YourNeighbour itself been involved in projects including the Lockdown Hunger partnership through which some 2.8 million meals were delivered to children over summer when they weren’t receiving meals at schools. In addition, the YourNeighbour helpline has received some 1,300 calls from people looking for practical or emotional help. 

“We saw an appetite for collective action across churches,” says Pilkington. 

And the need is there. Pilkington recounts stories of how people have ripped open food parcels and starting eating at their doorsteps such was their hunger; stories of people almost in tears as they found a listening ear; and report revealing that numerous children had been admitted to hospital due to malnutrition in his home town of Cambridge, considered an affluent community. 

“Having worked in World Vision and having seen the scourge of malnutrition in other countries, I did not expect that to be in my home town of Cambridge,” he says. “So feeding these children and feeding these families hasn’t just been ‘Oh, they might have been hungry and missed a meal’, these are the levels of hunger that actually would have been having permanent impact on their mental and physical development.”

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The report also showed that some organisations had been particularly effective in raising money to support the work of churches in addressing COVID-related issues - Christian giving organisation Stewardship, for example, has raised and distributed some £5 million to support the work of 100 churches and local charities during the coronavirus pandemic.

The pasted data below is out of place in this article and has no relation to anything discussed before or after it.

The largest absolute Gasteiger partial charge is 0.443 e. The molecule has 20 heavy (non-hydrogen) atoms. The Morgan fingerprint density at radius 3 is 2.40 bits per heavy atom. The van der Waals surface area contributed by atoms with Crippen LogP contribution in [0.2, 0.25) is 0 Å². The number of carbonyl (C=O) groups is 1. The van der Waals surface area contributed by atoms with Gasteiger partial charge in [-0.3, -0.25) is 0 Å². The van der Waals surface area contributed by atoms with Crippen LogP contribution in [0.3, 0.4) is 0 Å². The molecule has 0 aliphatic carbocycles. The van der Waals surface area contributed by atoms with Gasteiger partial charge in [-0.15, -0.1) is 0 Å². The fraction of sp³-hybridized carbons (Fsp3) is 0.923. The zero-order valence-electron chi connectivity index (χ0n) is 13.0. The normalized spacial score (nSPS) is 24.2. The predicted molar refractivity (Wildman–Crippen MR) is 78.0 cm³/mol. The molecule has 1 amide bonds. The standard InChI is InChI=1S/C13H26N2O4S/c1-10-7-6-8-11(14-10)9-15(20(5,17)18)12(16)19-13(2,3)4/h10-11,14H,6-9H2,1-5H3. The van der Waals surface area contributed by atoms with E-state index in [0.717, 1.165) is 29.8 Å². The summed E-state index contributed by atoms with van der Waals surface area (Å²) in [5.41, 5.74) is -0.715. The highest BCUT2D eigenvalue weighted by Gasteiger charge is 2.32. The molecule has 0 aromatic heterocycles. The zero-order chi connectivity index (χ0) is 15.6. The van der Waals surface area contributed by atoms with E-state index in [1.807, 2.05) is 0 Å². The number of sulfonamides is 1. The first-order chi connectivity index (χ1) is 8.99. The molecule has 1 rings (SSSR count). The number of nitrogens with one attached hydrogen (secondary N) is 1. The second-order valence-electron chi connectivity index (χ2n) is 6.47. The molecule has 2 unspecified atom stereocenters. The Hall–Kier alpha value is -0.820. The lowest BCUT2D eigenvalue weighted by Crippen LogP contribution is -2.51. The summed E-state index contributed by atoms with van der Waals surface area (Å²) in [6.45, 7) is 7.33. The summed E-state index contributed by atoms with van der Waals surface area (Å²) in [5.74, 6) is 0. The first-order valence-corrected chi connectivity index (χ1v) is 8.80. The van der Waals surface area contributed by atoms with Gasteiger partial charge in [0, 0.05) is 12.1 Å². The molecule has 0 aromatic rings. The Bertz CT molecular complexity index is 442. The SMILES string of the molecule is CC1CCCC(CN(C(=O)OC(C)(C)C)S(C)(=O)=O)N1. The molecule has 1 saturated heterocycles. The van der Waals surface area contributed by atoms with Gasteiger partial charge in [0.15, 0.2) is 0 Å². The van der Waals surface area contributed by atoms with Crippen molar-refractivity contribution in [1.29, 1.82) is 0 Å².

Pilkington says that as a result YourNeighbour was now exploring how it could help facilitate cross-church fundraising so some of the programs already being run by churches could be scaled up.

The church in lockdown report cover

Cover of YourNeighbour's The Church in lockdown report.

He says that while churches have been doing “incredible work”, church leaders and volunteers were becoming “quite exhausted”.

“We’ve got to raise some more resource[s] to help them continue to deliver and meet what is going to be rising need in this country in the coming three months, six months, year, two years, because the economic crisis which is coming off the back of this health crisis, I think we’re only seeing the beginning of,” Pilkington says. 

“So we’re really now exploring that. While we’ve seen this appetite for people to support church-based social action, we haven’t really pushed in to what that would mean to raise funds at that level. So that’s the next phase for us – it’s really looking at how can we resource churches, not just connect them to what’s going on, but [looking at] is there a way we can raise material resources to help churches really continue to deliver…[C]hurches have been stepping up to make a difference and if we can raise some more resource, we can make even more difference. There is a real need and churches can be a fundamental part of meeting the huge need in their communities.”

Pilkington is also keen for YourNeighbour to tell the stories of how churches have been helping in their communities.

“I want us to start telling the story of what the church is doing much better. In the UK, it wouldn’t be part of people’s image of the church that it is such a force for good, you know, and I passionately believe that if we can also do this work and also…tell the story well of what we’re doing, then the church will become more relevant in people’s minds…and people may even start engaging more with questions of faith which would just be spectacular for me.”

Postscript: Tim Pilkington initially spoke to Sight just prior to Prime Minister Boris Johnson's announcement of a second national lockdown in the UK. Asked subsequently whether that has changed any of YourNeighbour's focus, he said: "There is a lot of focus on the restrictions on religious gatherings even when social distancing and other measures are in place - letters from across the faith communities to government about that went in [after the announcement]. Other than that it is all a bit grim but gives an even stronger push for what churches are doing but not fundamental changes."

Correction: A caption which incorrectly cited the network's name has been fixed.